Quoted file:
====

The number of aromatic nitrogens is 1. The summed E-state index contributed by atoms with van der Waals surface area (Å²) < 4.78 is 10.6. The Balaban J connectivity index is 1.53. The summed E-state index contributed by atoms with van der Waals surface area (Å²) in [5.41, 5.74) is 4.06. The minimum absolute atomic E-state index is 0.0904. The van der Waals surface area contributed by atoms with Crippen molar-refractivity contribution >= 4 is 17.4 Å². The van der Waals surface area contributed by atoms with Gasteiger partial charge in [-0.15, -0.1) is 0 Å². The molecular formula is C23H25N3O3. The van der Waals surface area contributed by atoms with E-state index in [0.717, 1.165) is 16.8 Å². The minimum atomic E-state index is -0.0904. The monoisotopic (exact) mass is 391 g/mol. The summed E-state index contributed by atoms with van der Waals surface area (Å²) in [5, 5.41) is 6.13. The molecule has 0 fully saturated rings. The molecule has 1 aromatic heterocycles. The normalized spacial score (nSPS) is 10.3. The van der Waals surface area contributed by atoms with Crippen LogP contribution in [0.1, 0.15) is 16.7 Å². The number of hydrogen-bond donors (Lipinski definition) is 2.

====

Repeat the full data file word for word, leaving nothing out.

The number of aromatic nitrogens is 1. The summed E-state index contributed by atoms with van der Waals surface area (Å²) < 4.78 is 10.6. The Balaban J connectivity index is 1.53. The summed E-state index contributed by atoms with van der Waals surface area (Å²) in [5.41, 5.74) is 4.06. The minimum absolute atomic E-state index is 0.0904. The van der Waals surface area contributed by atoms with Crippen molar-refractivity contribution >= 4 is 17.4 Å². The van der Waals surface area contributed by atoms with Gasteiger partial charge in [-0.15, -0.1) is 0 Å². The molecular formula is C23H25N3O3. The van der Waals surface area contributed by atoms with E-state index in [0.717, 1.165) is 16.8 Å². The minimum atomic E-state index is -0.0904. The monoisotopic (exact) mass is 391 g/mol. The summed E-state index contributed by atoms with van der Waals surface area (Å²) in [5, 5.41) is 6.13. The molecule has 0 fully saturated rings. The molecule has 1 aromatic heterocycles. The normalized spacial score (nSPS) is 10.3. The van der Waals surface area contributed by atoms with Crippen LogP contribution in [0.1, 0.15) is 16.7 Å². The number of hydrogen-bond donors (Lipinski definition) is 2.